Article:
A Letter from VERA – Association of University Heads, Israel
“We all share the responsibility to educate our communities.”
To our colleagues, heads of universities around the world,
These are difficult times. We thank you for the support and concern we have already received from so many of you.
As you are aware, early last Saturday morning, Hamas carried out an unusually brutal and violent attack primarily against civilians, within Israel. While the leadership of some academic institutions has issued public condemnations, we learned that in others this has been regarded as just “one more event” in the ongoing conflict between Israelis and Palestinians, which can be understood from multiple perspectives.
We would like to emphasize that this is far from the truth. This was an act of singular barbaric violence which must be thoroughly renounced. To show why this is so, we will need to share some truly disturbing details, as referred to in President Biden’s speech and now coming to light in the international press. We know that these will disturb you no less than they have shaken us.
On the Sabbath and Sukkoth holiday and 50 years almost to the day after the fateful Yom Kippur War, Hamas unleashed a surprise rocket attack on Israel from Gaza, reaching as far north as the Tel Aviv and Jerusalem areas, while simultaneously Hamas and Islamic Jihad militants breached the border and brutally massacred those in the communities just across the border inside Israel – women, elderly, children, young families. Kids attending a music festival, peace activists, elderly people in their 80’s, toddlers. Hundreds. Many were slaughtered on the spot, others huddled in their homes for hours before being found and killed or were held hostage in their homes or communities under constant threat of death, while still others were taken captive and brought into Gaza. Horrific videos posted by Hamas from Gaza show the parading of injured hostages in the street to great cheering, show cruelty to children, taunting of the elderly, show rape and torture.
All this as hundreds of Israelis were injured or killed by indiscriminate rocket fire, which has hit both Jewish towns and Bedouin and Arab villages. Just two days ago, a mosque in the village of Abu Ghosh was hit by rocket fire.
Let’s be clear. This is not “war as usual” or just another chapter in the Israeli-Palestinian conflict. There are not “good people on both sides”. Hamas and Islamic Jihad have proven themselves to be cruel, barbaric organizations reminiscent of the Taliban and the Islamic State.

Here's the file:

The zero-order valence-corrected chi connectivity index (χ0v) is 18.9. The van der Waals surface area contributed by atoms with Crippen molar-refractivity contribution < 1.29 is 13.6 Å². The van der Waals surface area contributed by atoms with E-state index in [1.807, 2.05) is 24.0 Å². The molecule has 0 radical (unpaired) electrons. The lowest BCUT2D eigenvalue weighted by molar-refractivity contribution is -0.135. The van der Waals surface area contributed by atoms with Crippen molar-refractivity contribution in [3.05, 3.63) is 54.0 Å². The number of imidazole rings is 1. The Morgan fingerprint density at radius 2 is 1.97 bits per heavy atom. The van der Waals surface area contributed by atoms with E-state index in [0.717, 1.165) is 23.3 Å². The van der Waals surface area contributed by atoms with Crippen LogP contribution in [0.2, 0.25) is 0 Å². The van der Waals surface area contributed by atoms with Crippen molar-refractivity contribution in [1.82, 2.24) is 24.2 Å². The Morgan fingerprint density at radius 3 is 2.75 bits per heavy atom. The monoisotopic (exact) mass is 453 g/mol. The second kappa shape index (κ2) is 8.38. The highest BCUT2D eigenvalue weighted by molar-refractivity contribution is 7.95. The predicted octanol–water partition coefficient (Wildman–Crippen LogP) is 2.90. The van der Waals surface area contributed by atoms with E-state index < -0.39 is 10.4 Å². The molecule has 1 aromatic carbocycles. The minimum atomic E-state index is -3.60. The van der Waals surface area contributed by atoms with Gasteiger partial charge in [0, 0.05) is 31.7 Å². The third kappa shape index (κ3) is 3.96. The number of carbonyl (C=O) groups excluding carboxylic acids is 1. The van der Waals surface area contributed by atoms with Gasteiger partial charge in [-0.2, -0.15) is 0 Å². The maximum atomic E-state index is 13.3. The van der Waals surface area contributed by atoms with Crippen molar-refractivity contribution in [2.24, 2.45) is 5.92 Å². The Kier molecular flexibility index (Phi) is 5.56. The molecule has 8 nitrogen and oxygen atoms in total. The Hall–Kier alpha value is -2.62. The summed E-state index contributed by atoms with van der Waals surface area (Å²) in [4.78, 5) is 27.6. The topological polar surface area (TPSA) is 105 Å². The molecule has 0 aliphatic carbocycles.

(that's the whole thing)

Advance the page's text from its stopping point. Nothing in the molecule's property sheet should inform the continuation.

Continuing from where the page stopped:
We have heard of initiatives undertaken by faculty and students on some campuses in countries outside of Israel to support Hamas and Islamic Jihad actions, and we understand that there has not always been a clear response from academic leadership to such signs of support. We hope that you will agree with us that there can be no support for such terror organizations in Western democratic societies, just like there is no support for Al Qaeda or the Islamic State. There can be no support for purposeful massacres of civilian populations, or for the taking civilian hostages.
As the guardians of higher education and academia, actively pursuing knowledge for the benefit of humanity, as role models for and teachers of the leadership of tomorrow, we all share the responsibility to educate our communities.
What values are we passing on? Freedom of speech and academic freedom, absolutely. But a stand against barbaric violence perpetrated on civilian populations? We know you join us in renouncing such acts of violence.
Prof. Arie Zaban, President, Bar-Ilan University; Chairperson – Association of University Heads – VERA
Prof. Daniel A. Chamovitz, President, Ben-Gurion University of the Negev
Prof. Alon Chen, President, Weizmann Institute of Science
Prof. Asher Cohen, President, the Hebrew University of Jerusalem
Prof. Leo Corry, President, the Open University of Israel
Prof. Ehud Grossman, President, Ariel University
Prof. Ariel Porat, President, Tel-Aviv University
Prof. Ron Robin, President, University of Haifa
Prof. Uri Sivan, President, the Technion-Israel Institute of Technology